Last Tuesday, the Fifth Circuit found occasion to apply the Texas Supreme Court’s recent holding in Ewing Const. Co., Inc. v. Amerisure Ins. Co.  However, the court still found several reasons why the CGL insurer did not owe a duty to defend its insured in a suit alleging breach of contract and negligent work.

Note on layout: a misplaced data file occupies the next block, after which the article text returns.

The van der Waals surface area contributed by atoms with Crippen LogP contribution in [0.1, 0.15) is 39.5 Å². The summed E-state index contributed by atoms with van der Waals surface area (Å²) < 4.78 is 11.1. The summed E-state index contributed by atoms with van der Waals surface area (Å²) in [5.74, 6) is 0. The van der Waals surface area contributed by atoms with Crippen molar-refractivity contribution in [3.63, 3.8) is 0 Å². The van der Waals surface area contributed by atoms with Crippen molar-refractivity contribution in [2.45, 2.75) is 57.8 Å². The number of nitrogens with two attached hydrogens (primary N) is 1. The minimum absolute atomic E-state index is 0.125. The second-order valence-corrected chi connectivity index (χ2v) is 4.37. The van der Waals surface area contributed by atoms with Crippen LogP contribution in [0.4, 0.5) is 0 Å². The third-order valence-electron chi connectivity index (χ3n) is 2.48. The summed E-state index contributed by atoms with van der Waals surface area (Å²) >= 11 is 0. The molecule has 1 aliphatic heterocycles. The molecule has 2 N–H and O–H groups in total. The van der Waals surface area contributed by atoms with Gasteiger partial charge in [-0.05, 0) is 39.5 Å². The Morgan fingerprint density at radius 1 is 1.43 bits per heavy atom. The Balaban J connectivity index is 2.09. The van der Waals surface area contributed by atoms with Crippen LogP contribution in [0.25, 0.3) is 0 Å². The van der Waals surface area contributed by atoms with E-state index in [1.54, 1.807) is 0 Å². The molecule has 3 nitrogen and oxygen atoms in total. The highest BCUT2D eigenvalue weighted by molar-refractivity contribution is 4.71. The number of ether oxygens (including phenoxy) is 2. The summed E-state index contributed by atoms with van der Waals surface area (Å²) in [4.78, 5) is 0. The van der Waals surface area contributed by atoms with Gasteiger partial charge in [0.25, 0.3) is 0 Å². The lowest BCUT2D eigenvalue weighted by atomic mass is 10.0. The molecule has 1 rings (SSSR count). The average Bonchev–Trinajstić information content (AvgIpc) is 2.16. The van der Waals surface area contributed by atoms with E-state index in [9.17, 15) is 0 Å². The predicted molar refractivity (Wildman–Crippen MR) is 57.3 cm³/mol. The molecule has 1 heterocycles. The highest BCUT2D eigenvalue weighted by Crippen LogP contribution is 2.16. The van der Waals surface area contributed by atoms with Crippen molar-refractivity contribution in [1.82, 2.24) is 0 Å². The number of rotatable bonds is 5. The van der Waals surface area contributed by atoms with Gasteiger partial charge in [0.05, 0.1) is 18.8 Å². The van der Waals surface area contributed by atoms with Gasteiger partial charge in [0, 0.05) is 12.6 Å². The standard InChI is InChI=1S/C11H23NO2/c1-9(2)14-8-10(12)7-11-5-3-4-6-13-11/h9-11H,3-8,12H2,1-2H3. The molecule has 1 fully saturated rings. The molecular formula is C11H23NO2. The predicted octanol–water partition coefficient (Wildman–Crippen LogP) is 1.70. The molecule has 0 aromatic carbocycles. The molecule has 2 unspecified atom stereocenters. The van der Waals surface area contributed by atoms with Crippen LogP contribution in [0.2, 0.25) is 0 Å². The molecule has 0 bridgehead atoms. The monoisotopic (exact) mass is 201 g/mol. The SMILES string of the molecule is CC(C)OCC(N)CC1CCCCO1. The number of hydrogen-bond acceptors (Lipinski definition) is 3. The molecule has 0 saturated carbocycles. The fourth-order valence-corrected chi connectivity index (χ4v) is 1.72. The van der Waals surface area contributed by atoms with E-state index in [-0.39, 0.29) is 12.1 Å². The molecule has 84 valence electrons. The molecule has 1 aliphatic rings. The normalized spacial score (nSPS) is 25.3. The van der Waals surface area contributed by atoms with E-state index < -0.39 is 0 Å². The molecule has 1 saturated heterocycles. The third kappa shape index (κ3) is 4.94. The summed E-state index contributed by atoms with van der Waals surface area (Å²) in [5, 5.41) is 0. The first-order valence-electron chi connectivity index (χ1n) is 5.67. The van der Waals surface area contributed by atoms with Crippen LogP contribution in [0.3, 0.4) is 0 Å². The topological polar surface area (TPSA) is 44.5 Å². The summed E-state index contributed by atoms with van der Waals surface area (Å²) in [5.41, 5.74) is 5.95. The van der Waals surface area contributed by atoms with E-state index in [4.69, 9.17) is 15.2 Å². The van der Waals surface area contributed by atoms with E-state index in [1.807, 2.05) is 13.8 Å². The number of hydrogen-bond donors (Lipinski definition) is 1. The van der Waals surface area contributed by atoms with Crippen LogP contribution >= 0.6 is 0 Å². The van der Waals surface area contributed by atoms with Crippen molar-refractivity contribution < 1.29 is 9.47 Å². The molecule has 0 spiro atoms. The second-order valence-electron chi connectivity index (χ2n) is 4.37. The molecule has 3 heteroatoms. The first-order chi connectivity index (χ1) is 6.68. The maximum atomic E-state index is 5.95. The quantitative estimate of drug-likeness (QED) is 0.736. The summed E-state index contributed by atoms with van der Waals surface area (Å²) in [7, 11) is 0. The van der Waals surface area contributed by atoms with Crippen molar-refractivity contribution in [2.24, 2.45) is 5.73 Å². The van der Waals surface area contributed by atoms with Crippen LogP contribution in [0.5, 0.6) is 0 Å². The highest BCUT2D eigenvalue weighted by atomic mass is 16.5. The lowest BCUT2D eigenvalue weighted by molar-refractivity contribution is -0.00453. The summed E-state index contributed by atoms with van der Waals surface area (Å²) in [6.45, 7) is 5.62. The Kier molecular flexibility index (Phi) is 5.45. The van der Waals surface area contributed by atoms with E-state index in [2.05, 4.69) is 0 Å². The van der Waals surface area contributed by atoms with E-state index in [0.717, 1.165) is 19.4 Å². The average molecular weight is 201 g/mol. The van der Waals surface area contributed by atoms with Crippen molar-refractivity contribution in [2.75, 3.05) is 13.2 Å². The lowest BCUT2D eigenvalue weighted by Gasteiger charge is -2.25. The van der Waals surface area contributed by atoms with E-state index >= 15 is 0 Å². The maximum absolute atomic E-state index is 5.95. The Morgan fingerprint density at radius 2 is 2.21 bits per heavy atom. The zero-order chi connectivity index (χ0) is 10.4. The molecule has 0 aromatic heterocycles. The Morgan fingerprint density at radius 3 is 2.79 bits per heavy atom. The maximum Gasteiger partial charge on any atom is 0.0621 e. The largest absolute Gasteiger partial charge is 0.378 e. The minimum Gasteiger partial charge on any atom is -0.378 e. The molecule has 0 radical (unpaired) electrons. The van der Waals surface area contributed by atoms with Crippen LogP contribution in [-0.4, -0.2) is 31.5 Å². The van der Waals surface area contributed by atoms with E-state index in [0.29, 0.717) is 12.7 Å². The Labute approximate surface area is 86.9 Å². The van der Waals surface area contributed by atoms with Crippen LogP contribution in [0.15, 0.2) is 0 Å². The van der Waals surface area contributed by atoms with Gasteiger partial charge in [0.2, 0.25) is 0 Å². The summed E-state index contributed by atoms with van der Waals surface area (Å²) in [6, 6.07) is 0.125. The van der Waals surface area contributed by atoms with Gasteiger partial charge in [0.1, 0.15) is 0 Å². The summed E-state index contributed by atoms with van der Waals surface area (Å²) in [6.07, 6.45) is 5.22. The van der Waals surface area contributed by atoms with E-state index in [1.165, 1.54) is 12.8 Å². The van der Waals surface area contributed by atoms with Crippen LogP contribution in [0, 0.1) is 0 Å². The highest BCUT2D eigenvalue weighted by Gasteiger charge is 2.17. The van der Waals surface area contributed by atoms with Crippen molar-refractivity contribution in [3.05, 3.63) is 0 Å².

In Blanton v. Cont'l Ins. Co., 2014 WL 1679014 (5th Cir. Apr. 29, 2014), the insured faced allegations that it negligently repaired a boat engine resulting in extra repair costs and resulting loss of use of the boat.  Following Ewing, the court noted that the alleged breach of the contract to repair the boat engine did not trigger the Contractual Liability exclusion because it was not an “assumption of liability.” Nevertheless, the court held the boat, which was not itself damaged, constituted “impaired property” and any damage to the engine was damage to the insured’s own “work” or “product.”  In short, even under Ewing and its limitations on the use of the Contractual Liability exclusion, claims alleging poor work by the insured and resulting loss of use are still likely to be excluded.

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